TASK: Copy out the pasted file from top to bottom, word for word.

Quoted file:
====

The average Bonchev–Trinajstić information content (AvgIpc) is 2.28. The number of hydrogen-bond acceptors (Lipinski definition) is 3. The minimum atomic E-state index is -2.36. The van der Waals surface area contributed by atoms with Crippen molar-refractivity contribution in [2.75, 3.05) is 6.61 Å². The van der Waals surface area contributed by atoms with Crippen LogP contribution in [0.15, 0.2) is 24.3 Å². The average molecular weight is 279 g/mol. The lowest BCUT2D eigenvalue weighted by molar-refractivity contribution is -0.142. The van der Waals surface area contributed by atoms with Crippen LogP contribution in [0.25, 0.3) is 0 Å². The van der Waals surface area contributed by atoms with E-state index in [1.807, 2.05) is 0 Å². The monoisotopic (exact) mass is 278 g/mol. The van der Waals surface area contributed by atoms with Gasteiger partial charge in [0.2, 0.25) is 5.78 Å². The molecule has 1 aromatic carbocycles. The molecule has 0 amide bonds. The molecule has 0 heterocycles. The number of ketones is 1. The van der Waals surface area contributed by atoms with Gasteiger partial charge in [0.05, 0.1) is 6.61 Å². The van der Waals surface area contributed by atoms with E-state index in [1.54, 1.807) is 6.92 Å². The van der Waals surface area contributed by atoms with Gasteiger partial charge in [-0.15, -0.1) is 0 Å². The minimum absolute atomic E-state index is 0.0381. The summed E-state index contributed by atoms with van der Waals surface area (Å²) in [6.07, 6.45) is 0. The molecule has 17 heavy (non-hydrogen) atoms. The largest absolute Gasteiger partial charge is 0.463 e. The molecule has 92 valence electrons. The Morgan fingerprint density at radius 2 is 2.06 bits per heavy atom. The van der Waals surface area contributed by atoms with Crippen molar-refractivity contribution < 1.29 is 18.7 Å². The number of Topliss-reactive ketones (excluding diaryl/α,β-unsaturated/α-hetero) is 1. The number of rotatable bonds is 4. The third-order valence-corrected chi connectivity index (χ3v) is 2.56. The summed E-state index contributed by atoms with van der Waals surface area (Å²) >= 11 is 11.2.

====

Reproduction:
The average Bonchev–Trinajstić information content (AvgIpc) is 2.28. The number of hydrogen-bond acceptors (Lipinski definition) is 3. The minimum atomic E-state index is -2.36. The van der Waals surface area contributed by atoms with Crippen molar-refractivity contribution in [2.75, 3.05) is 6.61 Å². The van der Waals surface area contributed by atoms with Crippen LogP contribution in [0.15, 0.2) is 24.3 Å². The average molecular weight is 279 g/mol. The lowest BCUT2D eigenvalue weighted by molar-refractivity contribution is -0.142. The van der Waals surface area contributed by atoms with Crippen LogP contribution in [0.25, 0.3) is 0 Å². The van der Waals surface area contributed by atoms with E-state index in [1.807, 2.05) is 0 Å². The monoisotopic (exact) mass is 278 g/mol. The van der Waals surface area contributed by atoms with Gasteiger partial charge in [0.2, 0.25) is 5.78 Å². The molecule has 1 aromatic carbocycles. The molecule has 0 amide bonds. The molecule has 0 heterocycles. The number of ketones is 1. The van der Waals surface area contributed by atoms with Gasteiger partial charge in [0.05, 0.1) is 6.61 Å². The van der Waals surface area contributed by atoms with E-state index in [1.54, 1.807) is 6.92 Å². The van der Waals surface area contributed by atoms with Gasteiger partial charge in [-0.15, -0.1) is 0 Å². The minimum absolute atomic E-state index is 0.0381. The summed E-state index contributed by atoms with van der Waals surface area (Å²) in [6.07, 6.45) is 0. The molecule has 17 heavy (non-hydrogen) atoms. The largest absolute Gasteiger partial charge is 0.463 e. The molecule has 92 valence electrons. The Morgan fingerprint density at radius 2 is 2.06 bits per heavy atom. The van der Waals surface area contributed by atoms with Crippen molar-refractivity contribution < 1.29 is 18.7 Å². The number of Topliss-reactive ketones (excluding diaryl/α,β-unsaturated/α-hetero) is 1. The number of rotatable bonds is 4. The third-order valence-corrected chi connectivity index (χ3v) is 2.56. The summed E-state index contributed by atoms with van der Waals surface area (Å²) >= 11 is 11.2.